The last official French business delegation to Saudi Arabia was led by then-Prime Minister Manual Valls in 2015; since then plenty has changed. “What makes me amazed is the spectacular change in the country in the recent years. You can see it visually. It’s impressive,” Sanchez said.


Oil slumps more than 4% on coronavirus fears

Updated 28 February 2020

Oil slumps more than 4% on coronavirus fears

  • Traders fret about impact of spreading virus on crude demand, particularly from China

LONDON: World oil prices tumbled by more than 4 percent on Thursday, as traders fretted about the impact of spreading coronavirus on crude demand, particularly from key consumer China.

Brent oil for April delivery tanked almost 4.2 percent to $51.20 per barrel, while New York’s WTI crude for the same month dived nearly 5 percent to $46.31.

“Concerns that the virus will prompt a global slowdown, weaker consumer confidence and reduced travel has raised concerns about lower demand, weighing on prices,” said CMC Markets analyst Michael Hewson.

Investors are growing increasingly fearful about the economic impact of the new coronavirus or COVID-19 outbreak. 

The virus continues to spread meanwhile, with Brazil reporting Latin America’s first case, and Denmark, Estonia, Greece, Georgia, Norway and Pakistan following suit.

Around 2,800 people have died in China and more than 80,000 have been infected. There have been more than 50 deaths and 3,600 cases in dozens of other countries, raising fears of a pandemic.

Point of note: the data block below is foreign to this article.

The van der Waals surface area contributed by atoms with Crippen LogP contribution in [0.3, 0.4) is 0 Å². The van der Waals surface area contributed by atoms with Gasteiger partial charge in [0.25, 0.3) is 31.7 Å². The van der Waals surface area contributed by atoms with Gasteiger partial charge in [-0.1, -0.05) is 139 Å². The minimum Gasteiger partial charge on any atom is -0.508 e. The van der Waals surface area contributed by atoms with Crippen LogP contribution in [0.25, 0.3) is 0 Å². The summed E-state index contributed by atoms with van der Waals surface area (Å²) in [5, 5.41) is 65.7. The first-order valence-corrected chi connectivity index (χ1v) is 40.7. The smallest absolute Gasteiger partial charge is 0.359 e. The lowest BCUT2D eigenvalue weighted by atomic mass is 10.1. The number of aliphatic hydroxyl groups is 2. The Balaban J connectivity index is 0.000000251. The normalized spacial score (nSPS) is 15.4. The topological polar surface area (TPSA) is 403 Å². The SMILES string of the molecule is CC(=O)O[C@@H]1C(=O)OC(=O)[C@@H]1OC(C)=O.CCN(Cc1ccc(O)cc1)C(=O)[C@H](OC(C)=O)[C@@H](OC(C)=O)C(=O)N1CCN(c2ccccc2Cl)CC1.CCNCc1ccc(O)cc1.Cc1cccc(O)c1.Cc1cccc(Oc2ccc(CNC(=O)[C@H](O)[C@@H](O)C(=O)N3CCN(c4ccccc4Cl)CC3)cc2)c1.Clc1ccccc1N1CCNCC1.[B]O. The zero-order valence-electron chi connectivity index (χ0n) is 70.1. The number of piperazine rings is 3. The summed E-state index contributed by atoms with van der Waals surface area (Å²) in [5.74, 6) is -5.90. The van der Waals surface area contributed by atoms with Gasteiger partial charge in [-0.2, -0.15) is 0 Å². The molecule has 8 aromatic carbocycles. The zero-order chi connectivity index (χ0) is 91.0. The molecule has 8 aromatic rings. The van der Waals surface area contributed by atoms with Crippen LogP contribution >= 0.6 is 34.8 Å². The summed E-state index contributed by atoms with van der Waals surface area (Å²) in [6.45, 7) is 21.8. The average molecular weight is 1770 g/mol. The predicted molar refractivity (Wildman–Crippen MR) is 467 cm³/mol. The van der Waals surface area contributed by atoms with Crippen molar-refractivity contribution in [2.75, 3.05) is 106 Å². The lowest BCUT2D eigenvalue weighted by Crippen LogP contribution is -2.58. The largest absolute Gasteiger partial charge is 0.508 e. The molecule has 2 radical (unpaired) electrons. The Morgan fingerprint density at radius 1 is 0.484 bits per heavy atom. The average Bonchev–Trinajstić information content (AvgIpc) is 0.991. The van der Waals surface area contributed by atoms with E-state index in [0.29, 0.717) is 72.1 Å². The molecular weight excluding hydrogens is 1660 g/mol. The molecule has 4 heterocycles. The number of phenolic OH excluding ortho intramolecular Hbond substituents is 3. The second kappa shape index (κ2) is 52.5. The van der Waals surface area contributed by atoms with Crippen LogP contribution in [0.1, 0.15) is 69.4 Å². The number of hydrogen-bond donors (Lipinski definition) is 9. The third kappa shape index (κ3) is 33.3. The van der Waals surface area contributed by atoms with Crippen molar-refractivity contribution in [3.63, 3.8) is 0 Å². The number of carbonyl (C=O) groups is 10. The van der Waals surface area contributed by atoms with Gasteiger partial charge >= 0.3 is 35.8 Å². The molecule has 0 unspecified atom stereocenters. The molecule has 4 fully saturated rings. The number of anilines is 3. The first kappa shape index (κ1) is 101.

The spread of the virus to large economies including South Korea, Japan and Italy has raised concerns that growth in fuel demand will be limited. 

Consultants Facts Global Energy forecast oil demand would grow by 60,000 barrels per day in 2020, a level it called “practically zero,” due to the outbreak.

US President Donald Trump sought to assure Americans on Wednesday evening that the risk from coronavirus remained “very low,” but global equities resumed their plunge, wiping out more than $3 trillion in value this week alone.

“The negative price impact would intensify if the coronavirus were declared pandemic by the World Health Organization, something that looks imminent,” said PVM Oil Associates analyst Tamas Varga.

“The mood is gloomy and the end of the tunnel is not in sight – there is no light ahead just darkness. Not even a refreshingly positive weekly US oil report was able to lend price support.”

Gasoline stockpiles dropped by 2.7 million barrels in the week to Feb. 21 to 256.4 million, the Energy Information Administration (EIA) said on Wednesday, amid a decline in refinery throughput. Distillate inventories fell by 2.1 million barrels to 138.5 million.

US crude oil stockpiles increased by 452,000 barrels to 443.3 million barrels, the EIA said, which was less than the 2-million-barrel rise analysts had expected.

The crude market is watching for possible deeper output cuts by the Organization of the Petroleum Exporting Countries and its allies including Russia, a group known as OPEC+.

“Oil is in freefall as the magnitude of global quarantine efforts will provide severe demand destruction for the next couple of quarters,” said Edward Moya, senior market analyst at OANDA. 

“Expectations are growing for OPEC+ to deliver deeper production cuts next week.”

OPEC+ plans to meet in Vienna on March 5-6.